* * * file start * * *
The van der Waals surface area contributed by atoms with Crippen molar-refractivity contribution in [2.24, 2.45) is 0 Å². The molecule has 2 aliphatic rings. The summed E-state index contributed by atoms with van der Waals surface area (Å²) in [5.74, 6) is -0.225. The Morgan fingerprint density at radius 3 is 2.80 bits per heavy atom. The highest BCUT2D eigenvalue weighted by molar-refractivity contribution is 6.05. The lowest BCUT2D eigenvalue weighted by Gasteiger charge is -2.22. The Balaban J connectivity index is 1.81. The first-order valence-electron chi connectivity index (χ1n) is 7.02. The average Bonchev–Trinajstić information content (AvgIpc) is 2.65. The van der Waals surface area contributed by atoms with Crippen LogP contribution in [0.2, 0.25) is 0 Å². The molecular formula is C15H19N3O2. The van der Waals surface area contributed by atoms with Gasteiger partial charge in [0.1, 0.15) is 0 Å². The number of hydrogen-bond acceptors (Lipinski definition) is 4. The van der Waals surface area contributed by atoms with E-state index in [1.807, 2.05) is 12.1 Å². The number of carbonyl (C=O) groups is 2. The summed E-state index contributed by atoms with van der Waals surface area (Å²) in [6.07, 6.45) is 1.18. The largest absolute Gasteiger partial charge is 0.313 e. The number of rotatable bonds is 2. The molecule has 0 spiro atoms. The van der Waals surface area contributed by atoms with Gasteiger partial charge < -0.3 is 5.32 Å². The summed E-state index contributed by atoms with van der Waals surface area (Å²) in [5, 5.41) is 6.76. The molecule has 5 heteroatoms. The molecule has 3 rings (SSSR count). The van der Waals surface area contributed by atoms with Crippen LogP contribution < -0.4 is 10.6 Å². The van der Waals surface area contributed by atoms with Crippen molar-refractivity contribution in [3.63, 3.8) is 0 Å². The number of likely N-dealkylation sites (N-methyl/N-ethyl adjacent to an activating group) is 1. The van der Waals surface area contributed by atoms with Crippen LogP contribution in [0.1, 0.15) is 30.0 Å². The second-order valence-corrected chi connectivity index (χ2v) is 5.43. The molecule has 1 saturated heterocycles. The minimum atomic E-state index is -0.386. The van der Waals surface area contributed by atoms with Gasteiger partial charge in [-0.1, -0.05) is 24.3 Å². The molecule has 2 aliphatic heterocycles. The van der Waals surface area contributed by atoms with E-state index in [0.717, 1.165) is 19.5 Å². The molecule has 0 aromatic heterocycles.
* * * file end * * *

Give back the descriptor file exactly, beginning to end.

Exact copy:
The van der Waals surface area contributed by atoms with Crippen molar-refractivity contribution in [2.24, 2.45) is 0 Å². The molecule has 2 aliphatic rings. The summed E-state index contributed by atoms with van der Waals surface area (Å²) in [5.74, 6) is -0.225. The Morgan fingerprint density at radius 3 is 2.80 bits per heavy atom. The highest BCUT2D eigenvalue weighted by molar-refractivity contribution is 6.05. The lowest BCUT2D eigenvalue weighted by Gasteiger charge is -2.22. The Balaban J connectivity index is 1.81. The first-order valence-electron chi connectivity index (χ1n) is 7.02. The average Bonchev–Trinajstić information content (AvgIpc) is 2.65. The van der Waals surface area contributed by atoms with Crippen LogP contribution in [0.2, 0.25) is 0 Å². The molecular formula is C15H19N3O2. The van der Waals surface area contributed by atoms with Gasteiger partial charge in [0.1, 0.15) is 0 Å². The number of hydrogen-bond acceptors (Lipinski definition) is 4. The van der Waals surface area contributed by atoms with E-state index in [1.807, 2.05) is 12.1 Å². The number of carbonyl (C=O) groups is 2. The summed E-state index contributed by atoms with van der Waals surface area (Å²) in [6.07, 6.45) is 1.18. The largest absolute Gasteiger partial charge is 0.313 e. The number of rotatable bonds is 2. The molecule has 0 spiro atoms. The van der Waals surface area contributed by atoms with Gasteiger partial charge < -0.3 is 5.32 Å². The summed E-state index contributed by atoms with van der Waals surface area (Å²) in [5, 5.41) is 6.76. The molecule has 5 heteroatoms. The molecule has 3 rings (SSSR count). The van der Waals surface area contributed by atoms with Crippen LogP contribution < -0.4 is 10.6 Å². The van der Waals surface area contributed by atoms with Crippen molar-refractivity contribution in [3.63, 3.8) is 0 Å². The number of likely N-dealkylation sites (N-methyl/N-ethyl adjacent to an activating group) is 1. The van der Waals surface area contributed by atoms with Crippen LogP contribution in [0.1, 0.15) is 30.0 Å². The second-order valence-corrected chi connectivity index (χ2v) is 5.43. The molecule has 1 saturated heterocycles. The minimum atomic E-state index is -0.386. The van der Waals surface area contributed by atoms with Gasteiger partial charge in [-0.1, -0.05) is 24.3 Å². The molecule has 2 aliphatic heterocycles. The van der Waals surface area contributed by atoms with E-state index in [0.717, 1.165) is 19.5 Å². The molecule has 0 aromatic heterocycles.